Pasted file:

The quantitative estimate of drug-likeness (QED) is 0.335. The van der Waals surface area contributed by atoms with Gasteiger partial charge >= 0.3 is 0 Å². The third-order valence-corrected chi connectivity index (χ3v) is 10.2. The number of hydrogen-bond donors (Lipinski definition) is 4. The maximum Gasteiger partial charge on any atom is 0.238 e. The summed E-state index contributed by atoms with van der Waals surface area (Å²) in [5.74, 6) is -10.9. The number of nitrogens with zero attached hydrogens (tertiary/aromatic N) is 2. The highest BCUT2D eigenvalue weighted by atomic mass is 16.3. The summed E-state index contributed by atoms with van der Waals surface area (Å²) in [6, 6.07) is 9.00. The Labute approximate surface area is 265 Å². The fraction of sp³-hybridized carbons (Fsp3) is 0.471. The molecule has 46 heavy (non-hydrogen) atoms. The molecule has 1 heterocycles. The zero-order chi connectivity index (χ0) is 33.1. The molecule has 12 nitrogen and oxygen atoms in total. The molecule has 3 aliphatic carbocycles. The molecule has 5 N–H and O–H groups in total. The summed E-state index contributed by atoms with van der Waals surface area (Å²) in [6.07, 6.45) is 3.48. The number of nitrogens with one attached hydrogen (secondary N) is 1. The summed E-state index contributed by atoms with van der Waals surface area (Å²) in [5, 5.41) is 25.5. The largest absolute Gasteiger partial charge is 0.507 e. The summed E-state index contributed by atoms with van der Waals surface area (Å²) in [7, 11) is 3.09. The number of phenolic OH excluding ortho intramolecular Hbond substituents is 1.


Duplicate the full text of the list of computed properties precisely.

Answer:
The quantitative estimate of drug-likeness (QED) is 0.335. The van der Waals surface area contributed by atoms with Gasteiger partial charge >= 0.3 is 0 Å². The third-order valence-corrected chi connectivity index (χ3v) is 10.2. The number of hydrogen-bond donors (Lipinski definition) is 4. The maximum Gasteiger partial charge on any atom is 0.238 e. The summed E-state index contributed by atoms with van der Waals surface area (Å²) in [5.74, 6) is -10.9. The number of nitrogens with zero attached hydrogens (tertiary/aromatic N) is 2. The highest BCUT2D eigenvalue weighted by atomic mass is 16.3. The summed E-state index contributed by atoms with van der Waals surface area (Å²) in [6, 6.07) is 9.00. The Labute approximate surface area is 265 Å². The fraction of sp³-hybridized carbons (Fsp3) is 0.471. The molecule has 46 heavy (non-hydrogen) atoms. The molecule has 1 heterocycles. The zero-order chi connectivity index (χ0) is 33.1. The molecule has 12 nitrogen and oxygen atoms in total. The molecule has 3 aliphatic carbocycles. The molecule has 5 N–H and O–H groups in total. The summed E-state index contributed by atoms with van der Waals surface area (Å²) in [6.07, 6.45) is 3.48. The number of nitrogens with one attached hydrogen (secondary N) is 1. The summed E-state index contributed by atoms with van der Waals surface area (Å²) in [5, 5.41) is 25.5. The largest absolute Gasteiger partial charge is 0.507 e. The summed E-state index contributed by atoms with van der Waals surface area (Å²) in [7, 11) is 3.09. The number of phenolic OH excluding ortho intramolecular Hbond substituents is 1.